Ok, this Barenboim recording was taking too long so I listened to it on You Tube. I have to say I like the Barenboim Recording but the Sawallish recording in the post above remains my top choice. At this point, there is not much use in my chasing any more Tannhauser recordings, but rather to listen and enjoy. I feel a greater sense of drama in the Sawallisch recording (it is live too) and I like all the voices.

    Another thing. Isn't the Paris version supposed to be sung in French translation, but my Sinopoli set is not.
    The Barenboim recording is on YouTube? Could you show me? I tried looking for it on there more than once and couldn't even find excerpts.

    Hold on a moment, and I'll try my best to answer your question.
    "Pop music is for the body, but opera is for the soul." — Angela Gheorghiu

  8. #66
    Senior Member adriesba's Avatar
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    Wikipedia lists differences between versions of the opera, but overall, it is presented sloppily, incompletely, and somewhat inaccurately. For anyone who wants a summary, I have tried my best to outline the different versions. A lot of this came from the Solti booklet, but also elsewhere, such as the helpful information shared in this thread: Tannhäuser: Different Scores. If there are mistakes anyone sees, let me know.


    Premiere Version (1845)

    - Like the Dresden Version, but Venus does not appear at the end.*


    *If I am not misunderstanding what I have read, Wagner probably used Leitmotivs for Venus at the end instead of having her actually be onstage. Apparently, this was changed because it was confusing. Wikipedia seems to say that the pilgrims’ chorus did not appear at the end either, but I don’t know if I’ve heard about this anywhere else. There are no recordings of this version, and I don’t even know if scores are available.


    Dresden Version (1847)

    - Like the premiere, but now Venus appears at the end.


    Paris Version (1861)

    - The ballet is extended, but the full overture remains and is not connected to the ballet (there is a pause between).

    - The words were translated into French by Charles Truinet.*


    *(Wikipedia says “Charles-Louis-Etienne Nuitter and others”, but Truinet is from the Solti booklet, so I’d rather go with Truinet.)


    - Venus’s music in Act I was mostly rewritten, now at a lower pitch and with some extra lines.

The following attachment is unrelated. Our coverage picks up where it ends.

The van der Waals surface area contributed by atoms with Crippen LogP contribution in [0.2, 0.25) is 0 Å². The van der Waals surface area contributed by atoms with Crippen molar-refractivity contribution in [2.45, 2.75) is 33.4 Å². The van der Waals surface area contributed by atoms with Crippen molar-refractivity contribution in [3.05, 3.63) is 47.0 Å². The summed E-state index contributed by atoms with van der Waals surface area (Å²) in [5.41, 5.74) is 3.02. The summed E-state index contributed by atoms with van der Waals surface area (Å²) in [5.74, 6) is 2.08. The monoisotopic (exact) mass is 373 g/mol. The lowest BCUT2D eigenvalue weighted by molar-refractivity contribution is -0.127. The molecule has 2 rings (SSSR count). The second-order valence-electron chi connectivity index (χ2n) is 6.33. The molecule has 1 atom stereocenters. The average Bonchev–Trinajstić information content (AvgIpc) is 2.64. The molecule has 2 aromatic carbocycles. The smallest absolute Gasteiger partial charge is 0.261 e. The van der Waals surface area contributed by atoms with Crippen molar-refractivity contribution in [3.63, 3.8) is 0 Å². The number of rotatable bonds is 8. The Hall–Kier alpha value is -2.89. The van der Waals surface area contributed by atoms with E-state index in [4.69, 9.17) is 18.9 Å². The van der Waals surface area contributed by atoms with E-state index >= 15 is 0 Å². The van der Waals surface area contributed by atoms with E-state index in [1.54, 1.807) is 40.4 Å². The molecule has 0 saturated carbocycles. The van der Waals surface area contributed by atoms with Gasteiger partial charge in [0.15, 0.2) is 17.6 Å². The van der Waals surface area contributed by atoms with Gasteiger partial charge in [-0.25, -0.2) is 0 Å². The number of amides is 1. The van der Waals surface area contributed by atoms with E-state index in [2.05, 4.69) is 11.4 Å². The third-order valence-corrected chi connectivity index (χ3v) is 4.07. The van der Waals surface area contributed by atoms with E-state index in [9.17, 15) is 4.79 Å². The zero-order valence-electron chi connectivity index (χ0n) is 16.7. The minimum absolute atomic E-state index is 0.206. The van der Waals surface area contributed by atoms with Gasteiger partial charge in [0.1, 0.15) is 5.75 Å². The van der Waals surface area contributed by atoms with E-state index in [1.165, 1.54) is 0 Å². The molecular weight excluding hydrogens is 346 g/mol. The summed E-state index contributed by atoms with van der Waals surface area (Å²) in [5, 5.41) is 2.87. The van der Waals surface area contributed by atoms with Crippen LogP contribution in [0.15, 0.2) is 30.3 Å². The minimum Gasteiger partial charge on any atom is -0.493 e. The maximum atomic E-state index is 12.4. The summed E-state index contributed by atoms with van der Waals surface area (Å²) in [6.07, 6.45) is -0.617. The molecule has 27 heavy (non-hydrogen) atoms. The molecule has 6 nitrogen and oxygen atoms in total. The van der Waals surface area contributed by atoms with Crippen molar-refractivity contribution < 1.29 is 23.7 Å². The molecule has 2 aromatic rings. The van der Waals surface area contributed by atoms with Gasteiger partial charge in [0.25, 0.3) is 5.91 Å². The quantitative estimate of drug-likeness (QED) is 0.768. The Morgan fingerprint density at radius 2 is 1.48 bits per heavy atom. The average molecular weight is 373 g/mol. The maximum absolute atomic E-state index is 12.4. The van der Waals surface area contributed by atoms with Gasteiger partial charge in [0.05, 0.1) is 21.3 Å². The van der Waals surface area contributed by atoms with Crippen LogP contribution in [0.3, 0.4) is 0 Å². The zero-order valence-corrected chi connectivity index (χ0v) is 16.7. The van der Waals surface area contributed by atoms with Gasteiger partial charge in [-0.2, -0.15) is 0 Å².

- There is a little bit more music for the shepherd pipe cor anglais solo.

    - The little bit of instrumental music before Tannhäuser says “Zu ihr! Zu ihr!” towards the end of Act I is rewritten slightly.

    - Walther’s solo in Act II is removed.

    - “Zum Heil” towards the end of Act II is now a solo for Tannhäuser, whereas before it was an ensemble piece.

    - The little bit strings between the chorus of young pilgrims and “Nach Rom!” exclaimed by Tannhäuser at the end of Act II is rewritten and extended.

    - Some reorchestration and slight changes to the singing in Act III.
    *


    *(Personally, I have not noticed the changes in Act III, but they are mentioned in the Solti booklet.)


    Vienna Version (1875, uses a change made in 1872)

    - Basically the same as Paris Version, but in German and the extended ballet now is connected to the overture which has been trimmed to lead into the ballet.*


    *(In the Paris Version, the ballet music briefly starts like it does in the Dresden Version, but quickly switches to the new music.)


    The term “Paris Version” is typically referring to the Vienna Version. “Paris Version” is basically a catch-all term to describe those changes made from 1861 onward because it was in Paris that the largest changes were made. But if we wanted to be technical, what we normally call the “Paris Version” should be referred to as the Vienna Version since the opera is rarely performed in French and the extended ballet is rarely disconnected.

    There is another version – the Munich Version from 1867 (https://online.ucpress.edu/jams/arti...dFrom=fulltext). This is basically the Paris Version (including the detached extended ballet) but in German with “Dir töne Lob!” and Venus’s following lines (“Was muß ich hören?”) removed. I don’t think there was any new musical material made for this version though.